The US Fish and Wildlife Service did manage to come up with about $10,000 to fund a "salvage plan" with the consent of the State Historic Preservation Officer and Advisory Council. Given the small amount of funds, the agency relied on state archaeologists from the State Historic Preservation Officer, the Nevada State Museum and Nevada Department of Transportation as well as the director of the Churchill County museum and local volunteers to recover burials exposed more than 50% or that were not in original context, exposed animal bone at sites and artifacts that might prove attractive to relic collectors. Such artifacts included portable groundstone and projectile points. The US Fish and Wildlife Service provided the transportation, by airboat. These were considered temporary measures until Fish and Wildlife Service could obtain additional funding. The Nevada State Museum staff cataloged, analysed and curated the artifacts.
Damage occurred where sites had already eroded completely or corrosion of bone had already taken place. Pot hunters were one step ahead of archaeologists in many places. The long-term management of the archaeological district was still a problem.
In 1987, the agency hired an archaeologist to work exclusively at the Stillwater Wildlife Management Area, to perform certain tasks agreed on by US Fish and Wildlife Service, the Nevada State Historic Preservation Officer and the Advisory Council on Historic Preservation. The archaeologist began by creating a database, accurately mapping and recording each known site in the management area. The US Army Corps of Engineers developed an action plan for stabilising and protecting sites (Fagan & Raymond 1987). To understand the structure of the sites and develop a context for evaluating their research value, the agency contracted with a private consulting firm to conduct test excavations (Raven & Elston 1988). With the accumulation of this data, the US Fish and Wildlife Service was able to rank sites according to their ability to answer research questions and on immediate threats such as wind based erosion and relic collection. This allowed the Fish and Wildlife Service to set priorities for data recovery and other forms of treatment.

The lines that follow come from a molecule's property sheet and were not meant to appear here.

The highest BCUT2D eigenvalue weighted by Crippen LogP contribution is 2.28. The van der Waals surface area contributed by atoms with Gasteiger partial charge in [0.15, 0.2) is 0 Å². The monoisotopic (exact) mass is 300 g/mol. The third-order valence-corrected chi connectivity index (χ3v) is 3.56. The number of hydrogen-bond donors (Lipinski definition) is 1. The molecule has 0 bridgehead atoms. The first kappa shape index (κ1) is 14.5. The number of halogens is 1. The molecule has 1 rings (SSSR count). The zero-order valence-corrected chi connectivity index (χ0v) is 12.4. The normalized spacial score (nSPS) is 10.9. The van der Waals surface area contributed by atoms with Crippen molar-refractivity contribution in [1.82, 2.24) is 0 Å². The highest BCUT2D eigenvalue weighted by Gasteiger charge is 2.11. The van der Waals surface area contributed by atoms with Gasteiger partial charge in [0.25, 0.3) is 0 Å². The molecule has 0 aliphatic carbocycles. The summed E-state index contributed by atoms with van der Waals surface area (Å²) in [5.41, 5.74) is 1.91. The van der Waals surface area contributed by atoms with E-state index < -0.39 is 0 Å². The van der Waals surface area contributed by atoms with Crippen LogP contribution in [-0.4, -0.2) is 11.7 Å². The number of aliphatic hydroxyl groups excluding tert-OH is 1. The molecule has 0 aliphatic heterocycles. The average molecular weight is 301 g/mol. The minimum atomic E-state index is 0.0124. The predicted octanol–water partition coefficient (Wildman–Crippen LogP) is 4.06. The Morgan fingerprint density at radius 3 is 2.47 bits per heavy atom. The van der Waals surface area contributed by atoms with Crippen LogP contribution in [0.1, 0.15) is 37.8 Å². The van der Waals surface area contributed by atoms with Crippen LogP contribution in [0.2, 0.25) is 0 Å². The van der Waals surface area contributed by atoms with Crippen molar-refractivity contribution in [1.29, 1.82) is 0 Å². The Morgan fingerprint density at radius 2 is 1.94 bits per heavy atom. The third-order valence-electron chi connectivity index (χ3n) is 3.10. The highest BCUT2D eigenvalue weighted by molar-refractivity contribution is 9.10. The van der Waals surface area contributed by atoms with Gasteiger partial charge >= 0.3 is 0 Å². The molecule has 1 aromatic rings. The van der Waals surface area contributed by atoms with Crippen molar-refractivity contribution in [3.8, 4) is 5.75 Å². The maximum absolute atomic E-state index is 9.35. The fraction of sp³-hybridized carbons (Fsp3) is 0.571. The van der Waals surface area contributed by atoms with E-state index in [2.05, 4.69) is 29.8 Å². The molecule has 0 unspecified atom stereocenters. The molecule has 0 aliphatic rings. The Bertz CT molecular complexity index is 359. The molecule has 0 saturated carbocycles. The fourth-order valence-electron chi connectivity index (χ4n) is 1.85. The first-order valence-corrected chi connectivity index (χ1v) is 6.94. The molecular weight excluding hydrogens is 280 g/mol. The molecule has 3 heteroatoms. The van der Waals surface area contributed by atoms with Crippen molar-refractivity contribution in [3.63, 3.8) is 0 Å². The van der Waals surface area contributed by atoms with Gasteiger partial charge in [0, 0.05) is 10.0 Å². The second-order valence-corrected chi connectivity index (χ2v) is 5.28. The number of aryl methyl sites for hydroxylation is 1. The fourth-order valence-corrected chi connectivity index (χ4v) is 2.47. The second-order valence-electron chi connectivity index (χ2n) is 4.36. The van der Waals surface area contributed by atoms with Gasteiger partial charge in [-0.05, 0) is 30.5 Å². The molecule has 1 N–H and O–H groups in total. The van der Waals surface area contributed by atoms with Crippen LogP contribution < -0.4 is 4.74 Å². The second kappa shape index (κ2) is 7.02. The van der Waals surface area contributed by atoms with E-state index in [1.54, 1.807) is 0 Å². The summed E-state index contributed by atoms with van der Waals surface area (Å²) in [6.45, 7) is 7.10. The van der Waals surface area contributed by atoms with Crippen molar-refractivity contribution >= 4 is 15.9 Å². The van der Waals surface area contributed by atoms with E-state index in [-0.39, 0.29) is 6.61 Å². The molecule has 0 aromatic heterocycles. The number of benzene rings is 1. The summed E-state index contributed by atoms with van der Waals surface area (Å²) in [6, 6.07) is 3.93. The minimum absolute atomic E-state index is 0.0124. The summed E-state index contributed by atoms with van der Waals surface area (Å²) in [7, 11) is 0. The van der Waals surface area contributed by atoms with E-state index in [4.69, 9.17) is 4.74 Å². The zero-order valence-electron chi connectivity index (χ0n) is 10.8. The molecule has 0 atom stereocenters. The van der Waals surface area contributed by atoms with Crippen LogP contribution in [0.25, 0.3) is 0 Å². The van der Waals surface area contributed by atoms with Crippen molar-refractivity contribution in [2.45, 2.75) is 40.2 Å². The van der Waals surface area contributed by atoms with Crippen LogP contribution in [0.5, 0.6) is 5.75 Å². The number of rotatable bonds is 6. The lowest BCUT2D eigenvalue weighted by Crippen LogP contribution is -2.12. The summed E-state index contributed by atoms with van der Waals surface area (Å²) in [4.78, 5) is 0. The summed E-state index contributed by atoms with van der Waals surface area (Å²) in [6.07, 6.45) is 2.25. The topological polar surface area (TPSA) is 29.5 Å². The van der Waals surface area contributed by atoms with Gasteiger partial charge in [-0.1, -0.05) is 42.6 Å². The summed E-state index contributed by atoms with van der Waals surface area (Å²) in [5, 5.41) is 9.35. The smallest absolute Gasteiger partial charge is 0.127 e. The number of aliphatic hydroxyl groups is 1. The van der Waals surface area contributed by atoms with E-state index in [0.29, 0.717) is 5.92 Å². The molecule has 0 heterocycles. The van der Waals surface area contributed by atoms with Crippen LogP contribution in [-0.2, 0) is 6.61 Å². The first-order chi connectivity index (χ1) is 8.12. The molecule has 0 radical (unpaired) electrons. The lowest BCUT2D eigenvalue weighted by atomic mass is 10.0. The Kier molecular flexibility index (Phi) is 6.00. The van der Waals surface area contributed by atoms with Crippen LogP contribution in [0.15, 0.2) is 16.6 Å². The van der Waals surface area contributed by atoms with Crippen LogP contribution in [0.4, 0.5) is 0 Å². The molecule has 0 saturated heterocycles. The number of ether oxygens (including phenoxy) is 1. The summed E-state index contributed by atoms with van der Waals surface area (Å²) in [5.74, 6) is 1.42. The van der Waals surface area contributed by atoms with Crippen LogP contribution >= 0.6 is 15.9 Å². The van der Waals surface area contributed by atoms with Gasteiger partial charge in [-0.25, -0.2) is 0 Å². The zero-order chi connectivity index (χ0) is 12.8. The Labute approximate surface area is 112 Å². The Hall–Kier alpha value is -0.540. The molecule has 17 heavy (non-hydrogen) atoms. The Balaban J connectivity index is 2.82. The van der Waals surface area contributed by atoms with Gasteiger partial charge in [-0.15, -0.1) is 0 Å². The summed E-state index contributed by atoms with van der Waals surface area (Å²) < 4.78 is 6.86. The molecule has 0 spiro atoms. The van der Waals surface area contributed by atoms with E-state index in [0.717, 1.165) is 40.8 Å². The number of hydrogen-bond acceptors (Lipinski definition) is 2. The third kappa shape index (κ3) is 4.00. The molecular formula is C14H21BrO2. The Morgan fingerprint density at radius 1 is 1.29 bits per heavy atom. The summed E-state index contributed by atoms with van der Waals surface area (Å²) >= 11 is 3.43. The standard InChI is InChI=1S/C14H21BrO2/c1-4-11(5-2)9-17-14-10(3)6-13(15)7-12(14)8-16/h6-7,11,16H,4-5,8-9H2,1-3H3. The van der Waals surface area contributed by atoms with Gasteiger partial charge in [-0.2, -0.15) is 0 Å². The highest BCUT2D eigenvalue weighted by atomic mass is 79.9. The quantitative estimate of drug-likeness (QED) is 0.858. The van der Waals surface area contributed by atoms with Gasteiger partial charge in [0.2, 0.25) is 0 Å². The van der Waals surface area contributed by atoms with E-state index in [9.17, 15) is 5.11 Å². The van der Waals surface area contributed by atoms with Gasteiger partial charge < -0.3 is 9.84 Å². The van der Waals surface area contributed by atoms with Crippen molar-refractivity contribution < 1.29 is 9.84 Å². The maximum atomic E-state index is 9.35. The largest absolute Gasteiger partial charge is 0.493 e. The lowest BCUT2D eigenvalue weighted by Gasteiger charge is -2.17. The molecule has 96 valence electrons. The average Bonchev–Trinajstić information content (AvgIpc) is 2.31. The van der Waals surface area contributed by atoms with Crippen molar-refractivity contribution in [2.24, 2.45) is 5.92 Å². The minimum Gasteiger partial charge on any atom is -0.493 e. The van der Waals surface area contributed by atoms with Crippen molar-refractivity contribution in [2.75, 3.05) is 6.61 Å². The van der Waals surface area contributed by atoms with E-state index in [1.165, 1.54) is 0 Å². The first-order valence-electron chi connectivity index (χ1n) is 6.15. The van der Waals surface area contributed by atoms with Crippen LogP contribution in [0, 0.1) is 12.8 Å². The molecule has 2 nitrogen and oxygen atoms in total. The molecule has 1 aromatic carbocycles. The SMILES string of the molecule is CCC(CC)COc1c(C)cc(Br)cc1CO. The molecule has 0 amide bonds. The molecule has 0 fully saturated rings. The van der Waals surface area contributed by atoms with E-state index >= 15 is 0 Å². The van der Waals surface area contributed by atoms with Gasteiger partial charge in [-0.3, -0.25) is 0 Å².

Implementation of the plan to re-establish the marsh and protect archaeological sites involved construction. The agency constructed new dikes and wave barriers around sites. Artificial nesting islands were constructed on the windward side of existing islands to serve as wind and water barriers to protect sites. Roads to vulnerable sites were closed. Priority was given to the revegetation of sites using shallow rooting plants to stabilise the soil.
At the same time, Fish and Wildlife initiated an ethnographic study to determine the kinds of resources and sites important to the Northern Paiute who inhabited the area (Fowler 1992). The agency also consulted with the Fallon Paiute-Shoshone Tribe to determine the disposition of the burials resulting in a memorandum of understanding. The recovered burials are interred in a crypt overlooking the marsh, secure from pot hunters. It is opened every few years to inter additional burials or human remains that have eroded out of sites within the Marsh.
The National Park Service funded the development of a plan for the treatment of archaeological sites for both the Humboldt Basin and Carson Sink. The plan, drawing on work conducted by the Fish and Wildlife Service and its consultants, identified research issues of importance to the area as a whole. The plan identifies significant sites and the data necessary to address important research questions (Elston, Raven & Baldrica 1992).
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Document created: August 9, 1995
Document last updated: October 23, 1997